Imagine visiting a doctor’s office five years from now and, as a routine part of your annual physical, getting an accurate test that can tell whether you have cancer long before you have either symptoms or tumors detectable by other methods.
Such a test may be in the offing if early data from both laboratory mice and human cancer patients are an indication. A blood test invented by Professor of Radiology Amin I. Kassis, of Harvard Medical School and Brigham and Women’s Hospital, can detect several different types of cancer and, if early results hold true, do it more accurately than conventional tests at present.
In fact, if the results obtained thus far can be replicated, the findings have the potential to turn cancer screening and treatment on its head, making early detection – when chances for successful treatment are far higher – routine.
Kassis said that by using a different approach from current cancer tests, the new method avoids the problems of false positive and false negative results that complicate cancer diagnosis today.
“Currently, blood tests for cancer are, at best, not so good. All have high rates of false positives and false negatives,” Kassis said.
The test, which was described in a poster presentation Monday (April 20) at the annual meeting of the American Association for Cancer Research in Denver, has so far correctly detected the presence of four different types of cancer with 100 percent accuracy in laboratory mice and in seven cancer patients in which it’s been tried. Further, because the test relies on circulating tumor cells in the bloodstream, which are present once a solid tumor starts growing, it should be able to detect cancers early in their development, perhaps earlier and more accurately than they can be detected by current tests, Kassis said. That early detection aspect in humans has yet to be tried experimentally, however.
Blood tests for cancer today detect the levels of different markers in the bloodstream for different cancers. Not only are different tests required for each ailment, each person’s individual background level of the markers used is different.
The test for prostate cancer, for example, relies on the level of a protein called prostate specific antigen (PSA) in the bloodstream. PSA levels above a particular point are cause for action, but some individuals may have naturally low levels of that protein, meaning they can have the cancer and test negative. Others, meanwhile, may have naturally high levels of PSA, meaning they might not have the disease and still test positive. Environmental variables can also affect the outcome of the test. According to statistics from the Centers for Disease Control and Prevention, out of 15 men over age 50 who test positive for high levels of PSA, only three will actually have prostate cancer.
The new test relies on the byproducts of the death of circulating tumor cells, which are shed into the blood by even very small tumors regardless of whether or not they have metastasized, or spread throughout the body. These circulating cells are abundant, with 1 million to 5 million in the bloodstream for each gram of the tumor’s size. Most circulating tumor cells normally die on their own and are cleared from the body by certain white blood cells, which engulf the cell’s remnants.
The test compares two types of cells that can be extracted from a patient’s blood. One is a kind of white blood cell called a phagocyte. If the patient has cancer, the phagocyte would have markers for that cancer from the bits of circulating tumor cell it has ingested. The second is a cell closely related to a phagocyte that provides a genetic baseline for that particular patient against which to compare the results.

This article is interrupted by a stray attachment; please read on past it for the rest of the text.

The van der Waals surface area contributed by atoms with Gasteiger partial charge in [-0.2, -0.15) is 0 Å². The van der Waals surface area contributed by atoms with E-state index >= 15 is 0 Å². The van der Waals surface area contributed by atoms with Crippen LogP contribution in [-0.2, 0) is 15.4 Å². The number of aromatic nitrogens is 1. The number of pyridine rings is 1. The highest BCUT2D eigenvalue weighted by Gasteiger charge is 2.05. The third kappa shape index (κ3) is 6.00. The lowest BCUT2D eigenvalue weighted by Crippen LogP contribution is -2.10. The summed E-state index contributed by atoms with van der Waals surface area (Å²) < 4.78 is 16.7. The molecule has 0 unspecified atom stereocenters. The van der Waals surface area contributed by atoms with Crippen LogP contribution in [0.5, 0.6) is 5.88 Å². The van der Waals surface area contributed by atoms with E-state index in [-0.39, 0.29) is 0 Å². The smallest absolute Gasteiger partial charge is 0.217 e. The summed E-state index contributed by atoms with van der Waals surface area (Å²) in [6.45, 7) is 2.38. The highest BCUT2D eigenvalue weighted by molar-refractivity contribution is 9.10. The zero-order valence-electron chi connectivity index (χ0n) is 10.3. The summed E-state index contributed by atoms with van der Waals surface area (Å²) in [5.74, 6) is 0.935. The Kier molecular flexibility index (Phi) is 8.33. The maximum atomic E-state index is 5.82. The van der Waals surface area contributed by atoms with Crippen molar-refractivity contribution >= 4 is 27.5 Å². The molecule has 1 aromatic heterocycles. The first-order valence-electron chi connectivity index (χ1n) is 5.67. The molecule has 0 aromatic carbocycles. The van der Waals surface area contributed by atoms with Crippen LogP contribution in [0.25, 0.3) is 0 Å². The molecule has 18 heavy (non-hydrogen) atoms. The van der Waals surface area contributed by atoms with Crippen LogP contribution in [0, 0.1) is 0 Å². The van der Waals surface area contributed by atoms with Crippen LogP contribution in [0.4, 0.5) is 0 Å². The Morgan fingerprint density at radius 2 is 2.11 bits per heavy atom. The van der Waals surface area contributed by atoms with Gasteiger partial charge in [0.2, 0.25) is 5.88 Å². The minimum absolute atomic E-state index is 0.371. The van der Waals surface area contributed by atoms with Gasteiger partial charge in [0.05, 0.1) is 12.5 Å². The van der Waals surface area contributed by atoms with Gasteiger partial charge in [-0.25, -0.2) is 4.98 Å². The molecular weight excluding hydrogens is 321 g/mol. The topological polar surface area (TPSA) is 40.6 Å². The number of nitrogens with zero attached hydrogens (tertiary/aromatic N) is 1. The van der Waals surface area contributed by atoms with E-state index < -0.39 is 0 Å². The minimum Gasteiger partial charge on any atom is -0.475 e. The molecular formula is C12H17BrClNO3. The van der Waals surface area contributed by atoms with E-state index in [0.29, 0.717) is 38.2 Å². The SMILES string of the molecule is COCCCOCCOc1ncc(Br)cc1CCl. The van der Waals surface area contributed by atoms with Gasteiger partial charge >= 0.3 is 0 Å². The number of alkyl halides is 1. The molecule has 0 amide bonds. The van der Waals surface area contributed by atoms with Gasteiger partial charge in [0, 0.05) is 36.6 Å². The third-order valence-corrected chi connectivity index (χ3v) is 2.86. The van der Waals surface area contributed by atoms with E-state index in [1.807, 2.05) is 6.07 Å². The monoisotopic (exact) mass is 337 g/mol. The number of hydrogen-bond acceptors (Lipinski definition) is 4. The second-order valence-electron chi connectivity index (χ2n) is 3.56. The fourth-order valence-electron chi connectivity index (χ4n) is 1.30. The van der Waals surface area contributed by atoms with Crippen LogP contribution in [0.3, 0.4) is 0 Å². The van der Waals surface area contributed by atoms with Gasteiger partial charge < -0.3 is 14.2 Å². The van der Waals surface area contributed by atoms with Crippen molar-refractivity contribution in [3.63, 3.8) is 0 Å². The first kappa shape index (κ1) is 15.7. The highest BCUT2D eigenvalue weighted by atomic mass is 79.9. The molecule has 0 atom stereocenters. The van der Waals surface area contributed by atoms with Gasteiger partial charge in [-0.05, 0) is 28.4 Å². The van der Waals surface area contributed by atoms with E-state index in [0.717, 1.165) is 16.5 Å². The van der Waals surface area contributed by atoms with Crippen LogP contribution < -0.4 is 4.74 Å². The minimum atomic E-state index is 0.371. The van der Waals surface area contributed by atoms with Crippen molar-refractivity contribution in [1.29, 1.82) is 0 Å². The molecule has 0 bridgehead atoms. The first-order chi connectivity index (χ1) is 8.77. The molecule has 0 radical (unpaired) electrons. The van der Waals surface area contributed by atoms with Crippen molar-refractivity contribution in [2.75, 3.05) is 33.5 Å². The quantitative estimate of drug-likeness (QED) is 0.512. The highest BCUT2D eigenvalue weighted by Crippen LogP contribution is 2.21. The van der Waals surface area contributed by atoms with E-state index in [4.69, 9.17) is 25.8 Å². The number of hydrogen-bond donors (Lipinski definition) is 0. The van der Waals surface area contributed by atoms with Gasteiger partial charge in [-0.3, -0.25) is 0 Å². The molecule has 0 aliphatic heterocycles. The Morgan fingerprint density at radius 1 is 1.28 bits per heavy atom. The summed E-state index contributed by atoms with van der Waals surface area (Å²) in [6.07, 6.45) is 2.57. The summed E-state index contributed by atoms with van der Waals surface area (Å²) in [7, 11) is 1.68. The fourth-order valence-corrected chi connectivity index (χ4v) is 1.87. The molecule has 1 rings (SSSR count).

Using a cell-sorting machine, fluorescently labeled antibodies, and a gene chip with an array of markers for different cancers, Kassis said detecting cancer is relatively straightforward.
“The one that lights up tells you that the patient or mouse has cancer, and which cancer it is,” Kassis said.
After trying out the test on mice, Kassis recently tried it out on human volunteers who were known to have cancer. So far it has been 100 percent effective in detecting cancer in every human and animal on whom it has been tried.
“Not only did it work, it worked way beyond our expectations,” Kassis said. “We are totally shocked. When you get an idea, it often sounds right, but nature has its own angles.”
The idea for the test came to Kassis four years ago when he was attending a talk on circulating tumor cells. Though his specialty today is using radiation in the diagnosis, imaging, and treatment of cancer, the talk touched on topics with which he was familiar from his doctoral work in immunology at McGill University in Canada during the mid-1970s.
He put the idea aside for two years until a summer intern in Kassis’ lab, John-Paul Chilazi, was looking for a project. Kassis set him to work on the idea. Though the intern left after a few months, Kassis and S. James Adelstein, Cabot Distinguished Professor of Medical Biophysics and professor of radiology; Jochen H. Lorch, instructor in medicine at the Dana-Farber Cancer Institute; and research fellows Pichumani Balagurumoorthy and Stephen Stribbling continued working on it.
Kassis, who is director of the Radiobiology and Experimental Radionuclide Therapy Section of the Laboratory for Experimental Nuclear Medicine, has continued developing the test, on which Harvard has filed U.S. and world patents. Further progress is dependent on funding, he said, but with the needed research money and continued promising results, the test might be ready in five years.
Kassis said the approach is an example of the increasing personalization of medicine and envisions the test being routinely available in labs, to be used for both screening and follow-up after treatment.